Ghaza thesis

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A rough map depicting Anatolia in the year 1300, when the Ottoman state (red) first came into existence.

The Ghaza or Ghazi thesis (from Ottoman Turkish: غزا‎, ġazā, "holy war," or simply "raid")[nb 1] is a historical paradigm first formulated by Paul Wittek which has been used to interpret the nature of the Ottoman Empire during the earliest period of its history, the fourteenth century,[2] and its subsequent history. The thesis addresses the question of how the Ottomans were able to expand from a small principality on the frontier of the Byzantine Empire into a centralized, intercontinental empire. According to the Ghaza thesis, the Ottomans accomplished this by attracting recruits to fight for them in the name of Islamic holy war against the non-believers. Such a warrior was known in Turkish as a ghazi, and thus this thesis sees the early Ottoman state as a "Ghazi State," defined by an ideology of holy war. The Ghaza Thesis dominated early Ottoman historiography throughout much of the twentieth century before coming under increasing criticism beginning in the 1980s.[2] Historians now generally reject the Ghaza Thesis, and consequently the idea that Ottoman expansion was primarily fueled by holy war, but are conflicted with regard to what to replace it with.[3][4]

Formation of the Ghaza thesis[edit]

The Ghaza thesis was first formulated in the 1930s by Turkish historian Fuat Köprülü and Austrian historian Paul Wittek. Partly in response to contemporary Orientalist historians, who tried to marginalize the role of the Turks in Ottoman state formation, Köprülü formulated what was to become the Turkish nationalist view of early Ottoman history. According to Köprülü, the Ottoman polity was formed by Turkish tribes fleeing the advance of the Mongol Empire, built upon Turkish tribal manpower, and administered by men from the Anatolian hinterland experienced in the Turco-Muslim political tradition of the Seljuks. Paul Wittek, responding to Köprülü's claims, accepted the Turco-Muslim basis of the early Ottoman state, agreeing that it grew out of the already highly developed civilization of Seljuk Anatolia and was fundamentally shaped by the unique conditions of the Byzantine frontier. Yet rather than Turkish ethnicity and tribal connections, he placed his primary emphasis upon the role of Islam. For Wittek, the Ottomans were first and foremost Islamic holy warriors. His primary evidence for this included the titles adopted by early Ottoman rulers, including an inscription erected in Bursa in 1337 describing Orhan, the second Ottoman ruler, as "ghazi, son of ghazi." Wittek also relied upon the work of the early fifteenth-century Ottoman poet Ahmedi, who likewise described the early Ottoman rulers as ghazis. Thus in this formulation, the early Ottoman polity was built upon an "ideology of Holy War," and was able to grow powerful by attracting warriors to join in conquering the Christians of Anatolia and the Balkans. The early Ottomans harnessed the religious and martial energies of the frontier (uc) between the crumbling Byzantine and Seljuk states in order to conquer an empire.[5] It was Wittek's formulation which became generally (though not unanimously) accepted among Western historians of the Ottoman Empire for much of the twentieth century.[6]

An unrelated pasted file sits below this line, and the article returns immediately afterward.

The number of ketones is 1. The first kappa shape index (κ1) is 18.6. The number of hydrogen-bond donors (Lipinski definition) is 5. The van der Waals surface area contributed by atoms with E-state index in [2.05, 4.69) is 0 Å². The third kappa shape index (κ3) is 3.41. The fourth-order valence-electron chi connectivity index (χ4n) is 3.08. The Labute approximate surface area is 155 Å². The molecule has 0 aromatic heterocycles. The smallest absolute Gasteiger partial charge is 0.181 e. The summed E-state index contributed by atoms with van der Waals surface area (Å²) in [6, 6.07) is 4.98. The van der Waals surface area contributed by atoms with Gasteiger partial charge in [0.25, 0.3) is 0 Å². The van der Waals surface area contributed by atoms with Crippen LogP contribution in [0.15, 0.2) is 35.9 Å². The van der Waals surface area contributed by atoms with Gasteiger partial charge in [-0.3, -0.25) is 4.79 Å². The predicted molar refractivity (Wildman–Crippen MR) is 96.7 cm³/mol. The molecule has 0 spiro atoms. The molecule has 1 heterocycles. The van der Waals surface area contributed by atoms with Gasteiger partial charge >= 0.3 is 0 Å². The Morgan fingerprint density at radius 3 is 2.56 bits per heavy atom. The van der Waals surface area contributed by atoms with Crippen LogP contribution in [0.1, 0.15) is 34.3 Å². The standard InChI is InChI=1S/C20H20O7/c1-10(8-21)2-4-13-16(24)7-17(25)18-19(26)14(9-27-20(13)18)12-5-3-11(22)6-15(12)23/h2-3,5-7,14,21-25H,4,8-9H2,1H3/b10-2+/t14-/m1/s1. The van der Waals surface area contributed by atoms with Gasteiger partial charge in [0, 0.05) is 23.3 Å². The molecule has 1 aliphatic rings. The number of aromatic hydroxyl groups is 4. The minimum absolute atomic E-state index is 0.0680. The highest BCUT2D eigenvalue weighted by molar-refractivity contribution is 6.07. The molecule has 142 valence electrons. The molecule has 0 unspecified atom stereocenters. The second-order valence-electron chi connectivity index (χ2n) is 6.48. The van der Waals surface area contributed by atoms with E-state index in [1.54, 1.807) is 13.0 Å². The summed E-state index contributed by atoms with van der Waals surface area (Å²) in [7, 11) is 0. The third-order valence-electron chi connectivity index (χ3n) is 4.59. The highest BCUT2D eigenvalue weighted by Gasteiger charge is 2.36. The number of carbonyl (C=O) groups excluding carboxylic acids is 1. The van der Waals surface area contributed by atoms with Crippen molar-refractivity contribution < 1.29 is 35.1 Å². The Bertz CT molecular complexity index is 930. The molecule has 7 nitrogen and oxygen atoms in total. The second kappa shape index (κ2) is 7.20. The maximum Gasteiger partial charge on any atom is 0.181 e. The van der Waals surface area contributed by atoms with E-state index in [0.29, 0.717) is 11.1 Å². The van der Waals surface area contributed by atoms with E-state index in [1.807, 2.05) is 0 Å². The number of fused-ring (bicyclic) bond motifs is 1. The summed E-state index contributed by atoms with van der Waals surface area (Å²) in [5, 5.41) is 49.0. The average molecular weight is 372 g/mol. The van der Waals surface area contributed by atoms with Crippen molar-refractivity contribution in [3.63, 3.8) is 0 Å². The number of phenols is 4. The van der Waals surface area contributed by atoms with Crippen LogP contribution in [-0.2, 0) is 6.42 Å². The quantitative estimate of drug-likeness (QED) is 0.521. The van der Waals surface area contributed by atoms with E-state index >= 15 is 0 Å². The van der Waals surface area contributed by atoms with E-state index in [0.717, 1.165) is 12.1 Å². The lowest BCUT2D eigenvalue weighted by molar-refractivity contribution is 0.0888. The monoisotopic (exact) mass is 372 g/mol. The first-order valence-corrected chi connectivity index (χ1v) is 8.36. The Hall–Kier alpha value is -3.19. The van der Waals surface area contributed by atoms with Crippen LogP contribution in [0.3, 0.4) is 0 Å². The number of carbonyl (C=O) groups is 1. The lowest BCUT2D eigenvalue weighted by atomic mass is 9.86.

Revisionism[edit]

The fundamental problem with the study of the fourteenth-century Ottomans is the lack of surviving documentation from that time period. Not a single Ottoman authentic written document has been found from the time of Osman I, the first Ottoman ruler.[2] Historians are thus forced to rely upon sources produced long after the events they purport to describe. Ottoman studies have thus benefited from the techniques of literary criticism, allowing historians to properly analyze Ottoman literary works from later periods.[7]

The Ghaza thesis came under attack from numerous scholars beginning in the 1980s.[nb 2] Critics drew attention to the fact that the early Ottomans acted in ways contrary to what one would expect from zealous religious warriors. They were not strictly orthodox Muslims, but rather tolerated many heterodox and syncretic beliefs and practices. They also willingly recruited Byzantines into their ranks and fought wars against other Muslims. Thus rather than describing reality, later Ottoman writers who characterized their ancestors as ghazis were "adorning [them] with higher ideals," when in fact their original motivations had been much more mundane. For Ottomans writing in the fifteenth century, presenting the earlier Ottoman rulers as ghazis served their political objectives.[9][10] In emphasizing the mythical and legendary quality of the stories presented by Ottoman writers, the historian Colin Imber has even gone so far as to declare the entire period a "black hole," the truth about which can never truly be known.[11]

The Ottomans as a tribal group[edit]